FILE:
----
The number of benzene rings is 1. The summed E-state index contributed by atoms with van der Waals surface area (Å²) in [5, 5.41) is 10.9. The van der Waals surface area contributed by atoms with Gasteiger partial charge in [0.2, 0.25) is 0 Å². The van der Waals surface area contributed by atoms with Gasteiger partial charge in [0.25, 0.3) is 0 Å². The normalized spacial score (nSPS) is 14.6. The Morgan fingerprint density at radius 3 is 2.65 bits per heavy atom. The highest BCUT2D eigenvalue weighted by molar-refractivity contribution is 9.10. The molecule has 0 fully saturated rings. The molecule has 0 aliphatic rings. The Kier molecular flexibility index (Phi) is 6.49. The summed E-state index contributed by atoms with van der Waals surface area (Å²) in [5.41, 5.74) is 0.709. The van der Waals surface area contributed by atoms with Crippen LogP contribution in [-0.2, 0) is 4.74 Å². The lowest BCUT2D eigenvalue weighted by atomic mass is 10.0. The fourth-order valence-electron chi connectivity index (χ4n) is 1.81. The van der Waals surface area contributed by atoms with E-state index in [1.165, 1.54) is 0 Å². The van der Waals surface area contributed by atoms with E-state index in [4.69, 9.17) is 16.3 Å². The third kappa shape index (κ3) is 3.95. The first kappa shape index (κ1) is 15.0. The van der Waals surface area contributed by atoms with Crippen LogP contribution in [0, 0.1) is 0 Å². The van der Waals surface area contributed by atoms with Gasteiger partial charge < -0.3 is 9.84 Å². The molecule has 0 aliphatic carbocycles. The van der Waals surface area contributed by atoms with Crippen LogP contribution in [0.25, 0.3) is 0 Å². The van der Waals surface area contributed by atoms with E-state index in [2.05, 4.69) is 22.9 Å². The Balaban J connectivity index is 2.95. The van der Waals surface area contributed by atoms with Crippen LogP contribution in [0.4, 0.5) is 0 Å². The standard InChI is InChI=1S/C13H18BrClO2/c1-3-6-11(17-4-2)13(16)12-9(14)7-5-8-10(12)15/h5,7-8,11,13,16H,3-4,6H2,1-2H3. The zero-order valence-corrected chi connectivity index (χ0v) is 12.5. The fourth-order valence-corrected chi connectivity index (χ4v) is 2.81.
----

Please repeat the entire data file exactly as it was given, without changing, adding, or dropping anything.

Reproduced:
The number of benzene rings is 1. The summed E-state index contributed by atoms with van der Waals surface area (Å²) in [5, 5.41) is 10.9. The van der Waals surface area contributed by atoms with Gasteiger partial charge in [0.2, 0.25) is 0 Å². The van der Waals surface area contributed by atoms with Gasteiger partial charge in [0.25, 0.3) is 0 Å². The normalized spacial score (nSPS) is 14.6. The Morgan fingerprint density at radius 3 is 2.65 bits per heavy atom. The highest BCUT2D eigenvalue weighted by molar-refractivity contribution is 9.10. The molecule has 0 fully saturated rings. The molecule has 0 aliphatic rings. The Kier molecular flexibility index (Phi) is 6.49. The summed E-state index contributed by atoms with van der Waals surface area (Å²) in [5.41, 5.74) is 0.709. The van der Waals surface area contributed by atoms with Crippen LogP contribution in [-0.2, 0) is 4.74 Å². The lowest BCUT2D eigenvalue weighted by atomic mass is 10.0. The fourth-order valence-electron chi connectivity index (χ4n) is 1.81. The van der Waals surface area contributed by atoms with E-state index in [1.165, 1.54) is 0 Å². The van der Waals surface area contributed by atoms with E-state index in [4.69, 9.17) is 16.3 Å². The third kappa shape index (κ3) is 3.95. The first kappa shape index (κ1) is 15.0. The van der Waals surface area contributed by atoms with Crippen LogP contribution in [0, 0.1) is 0 Å². The van der Waals surface area contributed by atoms with Gasteiger partial charge < -0.3 is 9.84 Å². The molecule has 0 aliphatic carbocycles. The van der Waals surface area contributed by atoms with Crippen LogP contribution in [0.25, 0.3) is 0 Å². The van der Waals surface area contributed by atoms with E-state index in [2.05, 4.69) is 22.9 Å². The Balaban J connectivity index is 2.95. The van der Waals surface area contributed by atoms with Crippen LogP contribution in [0.4, 0.5) is 0 Å². The standard InChI is InChI=1S/C13H18BrClO2/c1-3-6-11(17-4-2)13(16)12-9(14)7-5-8-10(12)15/h5,7-8,11,13,16H,3-4,6H2,1-2H3. The zero-order valence-corrected chi connectivity index (χ0v) is 12.5. The fourth-order valence-corrected chi connectivity index (χ4v) is 2.81.